Speaker: Dr. Tamir Bendory
Affiliation: Princeton University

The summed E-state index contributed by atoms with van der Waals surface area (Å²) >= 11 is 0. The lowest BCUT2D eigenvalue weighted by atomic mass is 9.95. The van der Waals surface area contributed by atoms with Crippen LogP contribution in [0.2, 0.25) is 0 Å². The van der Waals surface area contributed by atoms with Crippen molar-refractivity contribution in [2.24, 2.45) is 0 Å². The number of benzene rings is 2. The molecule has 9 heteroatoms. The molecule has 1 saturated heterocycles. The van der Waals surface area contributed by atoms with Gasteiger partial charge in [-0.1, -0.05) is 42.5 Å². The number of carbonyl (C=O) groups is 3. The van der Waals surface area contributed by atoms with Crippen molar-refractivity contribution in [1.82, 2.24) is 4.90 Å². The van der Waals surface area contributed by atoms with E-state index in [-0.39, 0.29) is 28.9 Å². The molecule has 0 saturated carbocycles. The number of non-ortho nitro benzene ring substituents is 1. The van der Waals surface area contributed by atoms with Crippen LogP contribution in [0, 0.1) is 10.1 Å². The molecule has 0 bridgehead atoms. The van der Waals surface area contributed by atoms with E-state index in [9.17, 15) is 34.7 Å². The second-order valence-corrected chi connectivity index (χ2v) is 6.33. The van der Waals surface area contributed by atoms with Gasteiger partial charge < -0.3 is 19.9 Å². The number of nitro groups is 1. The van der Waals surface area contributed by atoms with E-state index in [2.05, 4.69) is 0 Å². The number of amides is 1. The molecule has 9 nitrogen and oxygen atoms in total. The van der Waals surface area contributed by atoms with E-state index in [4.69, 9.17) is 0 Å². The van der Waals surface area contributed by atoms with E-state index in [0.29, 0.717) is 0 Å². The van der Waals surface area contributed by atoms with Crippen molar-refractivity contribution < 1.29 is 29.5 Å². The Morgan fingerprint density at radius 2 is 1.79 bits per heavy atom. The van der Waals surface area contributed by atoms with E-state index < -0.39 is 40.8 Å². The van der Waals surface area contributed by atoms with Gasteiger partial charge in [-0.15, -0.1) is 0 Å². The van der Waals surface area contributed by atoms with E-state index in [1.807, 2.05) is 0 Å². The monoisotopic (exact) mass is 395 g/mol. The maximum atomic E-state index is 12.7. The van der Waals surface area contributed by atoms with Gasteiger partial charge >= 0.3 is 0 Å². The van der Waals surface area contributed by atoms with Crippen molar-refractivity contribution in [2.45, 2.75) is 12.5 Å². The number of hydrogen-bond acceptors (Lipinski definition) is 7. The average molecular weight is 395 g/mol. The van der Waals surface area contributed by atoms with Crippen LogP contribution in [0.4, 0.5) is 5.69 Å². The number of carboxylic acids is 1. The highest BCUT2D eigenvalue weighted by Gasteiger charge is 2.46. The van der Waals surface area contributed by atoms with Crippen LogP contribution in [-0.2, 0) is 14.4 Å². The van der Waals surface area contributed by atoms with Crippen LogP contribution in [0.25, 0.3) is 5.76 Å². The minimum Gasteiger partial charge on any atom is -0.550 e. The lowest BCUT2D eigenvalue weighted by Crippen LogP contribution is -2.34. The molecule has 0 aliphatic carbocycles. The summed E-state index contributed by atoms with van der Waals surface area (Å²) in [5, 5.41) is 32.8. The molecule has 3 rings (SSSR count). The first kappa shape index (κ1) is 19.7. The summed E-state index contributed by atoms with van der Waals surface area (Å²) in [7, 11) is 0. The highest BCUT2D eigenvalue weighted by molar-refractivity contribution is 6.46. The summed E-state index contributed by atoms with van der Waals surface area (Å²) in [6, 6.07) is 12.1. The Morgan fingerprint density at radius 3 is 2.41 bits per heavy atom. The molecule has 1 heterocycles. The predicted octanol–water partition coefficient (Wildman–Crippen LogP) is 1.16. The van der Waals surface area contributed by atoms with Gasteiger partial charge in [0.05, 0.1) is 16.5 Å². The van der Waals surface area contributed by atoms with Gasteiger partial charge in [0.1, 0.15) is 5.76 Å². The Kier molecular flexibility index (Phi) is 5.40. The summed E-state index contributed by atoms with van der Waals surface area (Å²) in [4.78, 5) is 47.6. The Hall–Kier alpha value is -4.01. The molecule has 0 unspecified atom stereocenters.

Cryo-electron microscopy (cryo-EM) is an imaging technology that is revolutionizing structural biology, enabling reconstruction of molecules at near-atomic resolution. Cryo-EM produces a large number of noisy two-dimensional tomographic projection images of a molecule, taken at unknown viewing directions. The extreme levels of noise make classical tasks in statistics and signal processing, such as alignment, detection and clustering, very challenging. I will start the talk by studying the multi-reference alignment problem, which can be interpreted as a simplified model for cryo-EM. In multi-reference alignment, we aim to estimate multiple signals from circularly-translated, unlabeled, noisy copies. In high noise regimes, the measurements cannot be aligned or clustered. Nonetheless, accurate and efficient estimation can be achieved via group-invariant representations (invariant polynomials). Furthermore, such estimators achieve the optimal estimation rate. Then, I will show how this framework can be applied to the problem of 2-D classification in cryo-EM. In the last part of the talk, I will introduce the analog invariants of the cryo-EM problem and discuss how they can be used for ab initio modeling.